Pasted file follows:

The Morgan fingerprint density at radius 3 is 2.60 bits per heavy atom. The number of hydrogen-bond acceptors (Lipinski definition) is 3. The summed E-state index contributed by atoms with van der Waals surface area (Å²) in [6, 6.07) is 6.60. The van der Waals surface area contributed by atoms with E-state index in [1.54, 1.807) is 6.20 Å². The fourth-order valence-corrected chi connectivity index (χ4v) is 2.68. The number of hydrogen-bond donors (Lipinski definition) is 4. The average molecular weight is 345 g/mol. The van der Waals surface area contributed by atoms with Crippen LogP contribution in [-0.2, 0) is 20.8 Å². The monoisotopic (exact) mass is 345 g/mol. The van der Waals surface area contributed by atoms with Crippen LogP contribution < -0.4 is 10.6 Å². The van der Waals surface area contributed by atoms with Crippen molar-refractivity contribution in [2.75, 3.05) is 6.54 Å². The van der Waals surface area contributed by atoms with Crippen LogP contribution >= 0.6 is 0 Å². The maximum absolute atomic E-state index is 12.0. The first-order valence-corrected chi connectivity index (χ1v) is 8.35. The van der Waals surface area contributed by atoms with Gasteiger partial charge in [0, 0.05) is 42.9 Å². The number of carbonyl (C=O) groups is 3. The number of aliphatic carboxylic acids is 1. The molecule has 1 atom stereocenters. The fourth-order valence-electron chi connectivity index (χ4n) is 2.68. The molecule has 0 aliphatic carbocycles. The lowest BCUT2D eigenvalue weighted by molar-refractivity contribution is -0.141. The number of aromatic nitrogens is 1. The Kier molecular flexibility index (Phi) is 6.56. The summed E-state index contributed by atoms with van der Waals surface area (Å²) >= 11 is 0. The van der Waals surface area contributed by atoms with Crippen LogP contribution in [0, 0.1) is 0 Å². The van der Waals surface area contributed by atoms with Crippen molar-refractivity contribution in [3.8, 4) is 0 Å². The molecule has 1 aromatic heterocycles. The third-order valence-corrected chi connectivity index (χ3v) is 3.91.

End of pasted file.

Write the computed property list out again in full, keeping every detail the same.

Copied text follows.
The Morgan fingerprint density at radius 3 is 2.60 bits per heavy atom. The number of hydrogen-bond acceptors (Lipinski definition) is 3. The summed E-state index contributed by atoms with van der Waals surface area (Å²) in [6, 6.07) is 6.60. The van der Waals surface area contributed by atoms with E-state index in [1.54, 1.807) is 6.20 Å². The fourth-order valence-corrected chi connectivity index (χ4v) is 2.68. The number of hydrogen-bond donors (Lipinski definition) is 4. The average molecular weight is 345 g/mol. The van der Waals surface area contributed by atoms with Crippen LogP contribution in [-0.2, 0) is 20.8 Å². The monoisotopic (exact) mass is 345 g/mol. The van der Waals surface area contributed by atoms with Crippen LogP contribution < -0.4 is 10.6 Å². The van der Waals surface area contributed by atoms with Crippen molar-refractivity contribution in [2.75, 3.05) is 6.54 Å². The van der Waals surface area contributed by atoms with Crippen LogP contribution >= 0.6 is 0 Å². The maximum absolute atomic E-state index is 12.0. The first-order valence-corrected chi connectivity index (χ1v) is 8.35. The van der Waals surface area contributed by atoms with Gasteiger partial charge in [0, 0.05) is 42.9 Å². The number of carbonyl (C=O) groups is 3. The number of aliphatic carboxylic acids is 1. The molecule has 1 atom stereocenters. The fourth-order valence-electron chi connectivity index (χ4n) is 2.68. The molecule has 0 aliphatic carbocycles. The lowest BCUT2D eigenvalue weighted by molar-refractivity contribution is -0.141. The number of aromatic nitrogens is 1. The Kier molecular flexibility index (Phi) is 6.56. The summed E-state index contributed by atoms with van der Waals surface area (Å²) >= 11 is 0. The van der Waals surface area contributed by atoms with Crippen LogP contribution in [0, 0.1) is 0 Å². The van der Waals surface area contributed by atoms with Crippen molar-refractivity contribution in [3.8, 4) is 0 Å². The molecule has 1 aromatic heterocycles. The third-order valence-corrected chi connectivity index (χ3v) is 3.91.